Background and aims: Whiplash Associated Disorders (WAD) are a costly health burden. The condition is characterised by sensory disturbances such as widespread hyperalgesia likely indicative of central hyperexcitability. Recently elevated levels of pro-inflammatory biomarkers have also found in acute and chronic WAD. The aim of this cross-sectional study was to investigate the relationship between inflammatory biomarkers and pain processing in people with persistent whiplash associated disorders (WAD). Methods: Twenty one participants with chronic whiplash (>3 months) were recruited. Venous blood samples were collected and assays performed for C-reactive protein (CRP) and TNF-α. Blood oxygen level-dependent (BOLD) contrast images of the brain were acquired with a Siemens 1.5T MRI scanner during repeated 24 s stimulus blocks of innocuous or painful stimuli (thumbnail pressure and cold stimulation of dorsum of hand) separated by 36 s inter-stimulus intervals. Stimulus intensities used during scanning were at the level of participants’ thresholds for moderate pain. Parameter estimates representing BOLD signal increases during painful events from each participant were tested for associations with inflammatory biomarkers. Results: Clinically relevant levels of CRP and TNF-α were found in 33% and 38% of participants. Levels of CRP showed a positive correlation with levels of cold pain activation in brain regions including the anterior insula, posterior parietal cortex, caudate and thalamus (ρcorrected < 0.05). Levels of TNF-α were not related to activation levels during either noxious pressure or cold. Pressure pain activations also did not show a relationship with CRP levels. Conclusions: Shared variance between inflammation and increased levels of regional pain-related activation in people with persistent whiplash symptoms is apparent for cold, but not pressure stimuli. Implications: The results highlight cold pain processing as an important aspect of whiplash chronicity, although the implications of this modality-specific effect are not readily apparent.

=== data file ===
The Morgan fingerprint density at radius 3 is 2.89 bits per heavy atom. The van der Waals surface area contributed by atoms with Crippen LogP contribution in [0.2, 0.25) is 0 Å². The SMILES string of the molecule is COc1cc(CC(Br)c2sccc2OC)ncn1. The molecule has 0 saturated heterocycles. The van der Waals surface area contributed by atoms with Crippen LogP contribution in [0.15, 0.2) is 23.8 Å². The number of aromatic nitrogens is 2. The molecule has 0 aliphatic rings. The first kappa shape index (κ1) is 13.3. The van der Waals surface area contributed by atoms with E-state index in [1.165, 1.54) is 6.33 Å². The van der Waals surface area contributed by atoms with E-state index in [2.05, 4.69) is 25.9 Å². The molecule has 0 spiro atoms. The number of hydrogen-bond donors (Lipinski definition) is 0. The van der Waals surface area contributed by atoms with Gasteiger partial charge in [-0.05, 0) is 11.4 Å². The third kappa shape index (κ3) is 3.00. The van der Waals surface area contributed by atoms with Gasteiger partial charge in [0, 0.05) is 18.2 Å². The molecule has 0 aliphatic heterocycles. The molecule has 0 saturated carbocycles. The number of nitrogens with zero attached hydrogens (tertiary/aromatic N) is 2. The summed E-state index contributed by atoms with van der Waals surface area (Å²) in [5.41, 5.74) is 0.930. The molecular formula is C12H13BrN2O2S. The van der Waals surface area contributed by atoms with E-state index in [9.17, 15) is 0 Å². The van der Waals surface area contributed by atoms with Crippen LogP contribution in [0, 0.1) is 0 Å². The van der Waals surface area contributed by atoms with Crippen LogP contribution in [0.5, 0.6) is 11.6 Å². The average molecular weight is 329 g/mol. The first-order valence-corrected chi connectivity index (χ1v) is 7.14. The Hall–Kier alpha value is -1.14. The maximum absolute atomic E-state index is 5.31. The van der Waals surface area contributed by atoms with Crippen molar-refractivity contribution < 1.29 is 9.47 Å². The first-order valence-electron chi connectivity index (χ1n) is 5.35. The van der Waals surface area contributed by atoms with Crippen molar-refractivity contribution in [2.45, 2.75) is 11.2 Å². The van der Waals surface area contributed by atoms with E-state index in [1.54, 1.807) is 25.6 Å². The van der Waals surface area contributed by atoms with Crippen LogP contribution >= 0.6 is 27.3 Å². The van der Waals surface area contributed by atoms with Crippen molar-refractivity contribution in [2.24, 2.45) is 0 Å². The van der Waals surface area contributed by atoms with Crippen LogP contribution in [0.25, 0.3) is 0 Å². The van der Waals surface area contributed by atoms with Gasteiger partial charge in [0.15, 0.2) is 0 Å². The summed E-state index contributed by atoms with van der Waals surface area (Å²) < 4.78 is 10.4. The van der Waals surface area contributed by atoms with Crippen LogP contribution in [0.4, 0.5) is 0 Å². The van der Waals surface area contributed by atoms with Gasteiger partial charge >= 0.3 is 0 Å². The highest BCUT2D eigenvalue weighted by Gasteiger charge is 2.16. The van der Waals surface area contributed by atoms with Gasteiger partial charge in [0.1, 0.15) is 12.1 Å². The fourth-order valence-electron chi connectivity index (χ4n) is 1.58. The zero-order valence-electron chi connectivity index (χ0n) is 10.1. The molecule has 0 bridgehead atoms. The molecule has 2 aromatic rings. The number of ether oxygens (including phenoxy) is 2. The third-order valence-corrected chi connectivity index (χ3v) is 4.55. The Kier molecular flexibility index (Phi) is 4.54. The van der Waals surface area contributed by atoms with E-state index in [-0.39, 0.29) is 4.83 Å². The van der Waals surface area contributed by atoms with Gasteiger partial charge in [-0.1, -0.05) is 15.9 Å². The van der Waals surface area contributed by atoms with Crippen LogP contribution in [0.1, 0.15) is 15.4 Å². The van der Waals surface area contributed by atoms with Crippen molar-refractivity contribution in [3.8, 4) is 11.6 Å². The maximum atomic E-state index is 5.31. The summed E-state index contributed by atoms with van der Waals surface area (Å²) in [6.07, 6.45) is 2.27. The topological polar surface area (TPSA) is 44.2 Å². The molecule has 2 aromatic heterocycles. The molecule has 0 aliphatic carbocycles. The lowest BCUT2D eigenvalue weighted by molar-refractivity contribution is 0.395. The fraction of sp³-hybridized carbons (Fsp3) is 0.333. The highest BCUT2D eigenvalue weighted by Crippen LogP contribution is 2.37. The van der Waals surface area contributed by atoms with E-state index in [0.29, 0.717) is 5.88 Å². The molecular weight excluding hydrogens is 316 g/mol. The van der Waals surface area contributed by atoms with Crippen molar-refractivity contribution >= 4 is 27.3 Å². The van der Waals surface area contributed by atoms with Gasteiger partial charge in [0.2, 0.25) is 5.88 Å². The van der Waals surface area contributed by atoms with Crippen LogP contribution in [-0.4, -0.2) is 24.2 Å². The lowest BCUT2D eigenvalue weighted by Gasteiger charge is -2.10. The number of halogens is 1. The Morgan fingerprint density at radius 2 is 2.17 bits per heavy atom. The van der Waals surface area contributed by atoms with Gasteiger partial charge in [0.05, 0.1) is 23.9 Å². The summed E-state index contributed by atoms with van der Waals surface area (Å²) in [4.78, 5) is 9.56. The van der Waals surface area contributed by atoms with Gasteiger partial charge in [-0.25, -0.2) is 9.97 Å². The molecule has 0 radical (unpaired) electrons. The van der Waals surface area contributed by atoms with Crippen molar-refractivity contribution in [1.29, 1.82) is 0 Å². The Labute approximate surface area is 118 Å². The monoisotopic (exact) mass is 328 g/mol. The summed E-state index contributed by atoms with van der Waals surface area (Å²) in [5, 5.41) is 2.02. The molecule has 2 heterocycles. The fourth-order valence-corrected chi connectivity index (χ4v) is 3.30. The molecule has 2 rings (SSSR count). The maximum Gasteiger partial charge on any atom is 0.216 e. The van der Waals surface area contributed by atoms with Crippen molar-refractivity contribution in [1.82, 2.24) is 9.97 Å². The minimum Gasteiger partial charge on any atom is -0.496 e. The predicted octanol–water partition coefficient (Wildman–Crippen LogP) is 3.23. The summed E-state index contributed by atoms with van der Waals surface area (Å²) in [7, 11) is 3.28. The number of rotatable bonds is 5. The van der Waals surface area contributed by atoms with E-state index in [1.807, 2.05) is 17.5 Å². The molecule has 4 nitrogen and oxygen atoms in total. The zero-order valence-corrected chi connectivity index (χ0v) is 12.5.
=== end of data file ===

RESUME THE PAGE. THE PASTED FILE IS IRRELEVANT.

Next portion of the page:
- Pain processing
- Whiplash associated disorders